In the Garden of Satisfaction The Chinese Painting Collection at the Museum Angewandte Kunst

23 March – 14 July 2024

In the 6th century, the Chinese scholar Xie He formulated the first of his “Six Rules” that painting must fulfill: “In the resonance of spiritual energy dynamic life may arise” – qiyun shengdong 氣韻生動. Where this “reflex of the spiritual” was missing, Xie He wrote, a painting was not worth looking at. The spiritual dynamism of art that is invoked here is undoubtedly a central idea that has shaped Chinese painting for centuries. The creation of such a work of art is often processual, and often extraordinarily complex: a painter, in the presence of his friends, composes e.g. a mountain landscape with a scholar’s hermitage on a piece of paper. Often this happens in a rather rapid process with a brush and ink. Later, the painter himself, his friends, collectors and/or later viewers of the painting formulate their comments, either on the painting itself or in inscriptions that follow the actual composition when a handscroll is opened – the work of art thus becomes an interactive process that can even last for centuries.

Other paintings are more restricted to the action of a single artist. They are created in a few moments, are perhaps only provided with an artist’s signature and a seal – or not even this. These works are nevertheless hardly less fascinating to the viewer. They captivate with their immediate, emotional expression, a spontaneous gesture that in its own way makes one feel the vibrant spiritual energy that Xie He spoke of a millennium and a half ago.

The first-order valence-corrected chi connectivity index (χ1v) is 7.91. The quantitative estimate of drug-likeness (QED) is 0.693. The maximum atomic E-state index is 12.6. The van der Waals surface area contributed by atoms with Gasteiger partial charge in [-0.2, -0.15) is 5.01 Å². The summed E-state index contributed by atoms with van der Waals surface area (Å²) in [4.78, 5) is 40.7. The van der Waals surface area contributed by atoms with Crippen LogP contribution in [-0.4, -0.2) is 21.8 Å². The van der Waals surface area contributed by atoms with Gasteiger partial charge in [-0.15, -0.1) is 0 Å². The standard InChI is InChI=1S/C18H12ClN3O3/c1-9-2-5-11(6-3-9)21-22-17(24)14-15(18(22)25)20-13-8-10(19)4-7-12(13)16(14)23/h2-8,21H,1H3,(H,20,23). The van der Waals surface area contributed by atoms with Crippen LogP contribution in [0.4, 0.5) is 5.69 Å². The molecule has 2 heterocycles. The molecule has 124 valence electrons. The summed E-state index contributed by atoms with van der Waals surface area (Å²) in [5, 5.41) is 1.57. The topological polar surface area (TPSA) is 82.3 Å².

Chinese painting has many faces: landscapes, religious and mythological subjects, genre scenes or portraits. For a long time, a distinction has been made between commissioned works executed by professional painters and those created by educated “amateurs”, which have always been held in far higher esteem than the former. These “literati paintings” have many manifestations, but are basically characterised by a remarkable continuity and a restrained, quiet language. Not infrequently, color is dispensed with completely, and the world appears in them solely in delicate traces of ink. For the viewer, such works offer great challenges. And so it is hardly surprising that, unlike e.g. Chinese porcelain, paintings from China only found their way into Western collections much later and to a far lesser extent.

At the Museum Angewandte Kunst, which has an extensive Asian collection dating back to the late 19th century, Chinese painting remained a niche topic for a long time. Nevertheless, around sixty works, some of which are highly significant, are now part of the museum’s collection. Due to their sensitivity to light, they are only shown on rare occasions and for a limited time. From 2020, these exhibits were scientifically analysed in a multi-year research project. To mark the completion of the project, the previously largely unknown collection of Chinese paintings will be presented in an exhibition at the Museum Angewandte Kunst in 2024. At the same time, all works will be made accessible to the public with precise descriptions, transcriptions and translations of all inscriptions in the new collection module on the museum website. This will allow the quiet and multi-layered language of these works of art to be fully experienced.

Curator: Dr Stephan von der Schulenburg

Academic exhibition catalogue available for download here.
Magazine accompanying the exhibition for download here.